Forty-eight IPEN Participating Organizations (POs) from 35 countries will take part in the upcoming International Lead Poisoning Prevention Week (ILPPW) on 24-30 October 2021. With the theme “Working Together for a World Without Lead Paint,” various activities will be carried out to emphasize the need to accelerate progress toward the global phase-out of lead-containing paints through regulatory and legal measures. Additionally, IPEN will organize a webinar on “Catalyzing the Global Phase-Out of Lead Paints,” which will discuss how listing lead pigments in the Rotterdam Convention will advance global lead paint elimination; help countries adopt and enforce lead paint control regulations; and make exporting countries assume major responsibilities for the control of lead pigments and the lead paints that contain them.

Now on its ninth year, the week of action aims to raise awareness about the health effects of lead exposure; highlight the efforts of countries and partners to prevent lead exposure, particularly in children; and to urge further action to eliminate lead paint through regulatory action at country level. The ILPPW, which counts on the participation of IPEN and many of its POs from low- and middle- income countries, is an initiative of the Global Alliance to Eliminate Lead Paint, which is jointly led by the United Nations Environment Programme (UNEP) and the World Health Organization (WHO).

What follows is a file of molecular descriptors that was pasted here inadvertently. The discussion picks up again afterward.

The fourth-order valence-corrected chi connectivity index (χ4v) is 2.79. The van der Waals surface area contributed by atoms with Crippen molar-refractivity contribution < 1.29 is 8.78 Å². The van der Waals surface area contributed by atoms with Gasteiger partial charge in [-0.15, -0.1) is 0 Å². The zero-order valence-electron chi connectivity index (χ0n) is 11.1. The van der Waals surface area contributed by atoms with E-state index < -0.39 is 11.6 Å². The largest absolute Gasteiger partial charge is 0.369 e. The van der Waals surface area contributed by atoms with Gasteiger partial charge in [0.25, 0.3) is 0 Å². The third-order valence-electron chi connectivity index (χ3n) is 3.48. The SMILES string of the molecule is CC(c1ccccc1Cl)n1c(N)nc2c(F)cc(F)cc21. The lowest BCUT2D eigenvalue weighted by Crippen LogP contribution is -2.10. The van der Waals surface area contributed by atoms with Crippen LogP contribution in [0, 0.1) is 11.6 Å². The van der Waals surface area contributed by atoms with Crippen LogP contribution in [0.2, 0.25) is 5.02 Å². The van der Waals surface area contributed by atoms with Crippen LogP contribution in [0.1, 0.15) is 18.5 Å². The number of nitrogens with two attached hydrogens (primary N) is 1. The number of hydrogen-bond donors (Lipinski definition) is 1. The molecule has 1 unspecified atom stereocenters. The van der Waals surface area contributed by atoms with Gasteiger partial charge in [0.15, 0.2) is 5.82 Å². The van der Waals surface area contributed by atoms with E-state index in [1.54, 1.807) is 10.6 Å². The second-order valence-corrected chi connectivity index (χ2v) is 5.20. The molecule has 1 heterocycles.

Gothenburg, Sweden A new educational series will focus on the specific risks women face when exposed to toxic chemicals. The goal of the free, online course is to educate the public at large and to build a broad, woman-led leadership for addressing issues related to toxic chemical exposure. The first in the nine-part series will be available beginning 18 October 2021 and can be accessed at

Sara Brosché, author of Women, Chemicals, and the SDGs, released in 2021, said: “Women are disproportionally impacted by exposure to chemicals and wastes, but they are under-represented when decisions about chemical use and disposal are being made. At the same time, it is women who often become the key agents for change in their communities. In developing this educational program, International Pollutants Elimination Network (IPEN) hopes to encourage women to play a greater role in deciding when and how toxic chemicals are manufactured, used, and disposed of – at the community level as well as at national and international levels.”